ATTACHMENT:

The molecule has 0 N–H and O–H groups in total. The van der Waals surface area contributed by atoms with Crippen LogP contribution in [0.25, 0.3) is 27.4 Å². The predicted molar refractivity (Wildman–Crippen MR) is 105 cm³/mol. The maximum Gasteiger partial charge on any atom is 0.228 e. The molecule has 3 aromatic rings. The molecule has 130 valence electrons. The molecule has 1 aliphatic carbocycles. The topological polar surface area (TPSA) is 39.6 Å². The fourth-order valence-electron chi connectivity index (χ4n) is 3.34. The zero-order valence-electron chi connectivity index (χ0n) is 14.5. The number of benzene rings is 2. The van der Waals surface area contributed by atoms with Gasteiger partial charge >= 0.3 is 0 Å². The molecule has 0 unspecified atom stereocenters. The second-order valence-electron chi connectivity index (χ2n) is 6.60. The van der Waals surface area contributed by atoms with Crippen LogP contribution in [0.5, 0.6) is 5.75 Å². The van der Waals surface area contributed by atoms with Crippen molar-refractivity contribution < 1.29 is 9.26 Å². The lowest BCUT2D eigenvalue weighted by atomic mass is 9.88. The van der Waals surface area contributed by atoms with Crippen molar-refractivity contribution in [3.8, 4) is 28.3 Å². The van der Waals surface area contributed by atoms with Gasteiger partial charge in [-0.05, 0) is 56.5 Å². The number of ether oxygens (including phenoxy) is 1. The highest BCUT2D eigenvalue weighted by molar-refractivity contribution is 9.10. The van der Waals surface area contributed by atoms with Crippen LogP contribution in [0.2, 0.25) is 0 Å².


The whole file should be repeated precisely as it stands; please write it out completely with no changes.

The molecule has 0 N–H and O–H groups in total. The van der Waals surface area contributed by atoms with Crippen LogP contribution in [0.25, 0.3) is 27.4 Å². The predicted molar refractivity (Wildman–Crippen MR) is 105 cm³/mol. The maximum Gasteiger partial charge on any atom is 0.228 e. The molecule has 3 aromatic rings. The molecule has 130 valence electrons. The molecule has 1 aliphatic carbocycles. The topological polar surface area (TPSA) is 39.6 Å². The fourth-order valence-electron chi connectivity index (χ4n) is 3.34. The zero-order valence-electron chi connectivity index (χ0n) is 14.5. The number of benzene rings is 2. The van der Waals surface area contributed by atoms with Gasteiger partial charge >= 0.3 is 0 Å². The molecule has 0 unspecified atom stereocenters. The second-order valence-electron chi connectivity index (χ2n) is 6.60. The van der Waals surface area contributed by atoms with Crippen LogP contribution in [0.5, 0.6) is 5.75 Å². The van der Waals surface area contributed by atoms with Crippen molar-refractivity contribution < 1.29 is 9.26 Å². The lowest BCUT2D eigenvalue weighted by atomic mass is 9.88. The van der Waals surface area contributed by atoms with Crippen molar-refractivity contribution in [3.8, 4) is 28.3 Å². The van der Waals surface area contributed by atoms with Gasteiger partial charge in [-0.05, 0) is 56.5 Å². The number of ether oxygens (including phenoxy) is 1. The highest BCUT2D eigenvalue weighted by molar-refractivity contribution is 9.10. The van der Waals surface area contributed by atoms with Crippen LogP contribution in [0.2, 0.25) is 0 Å².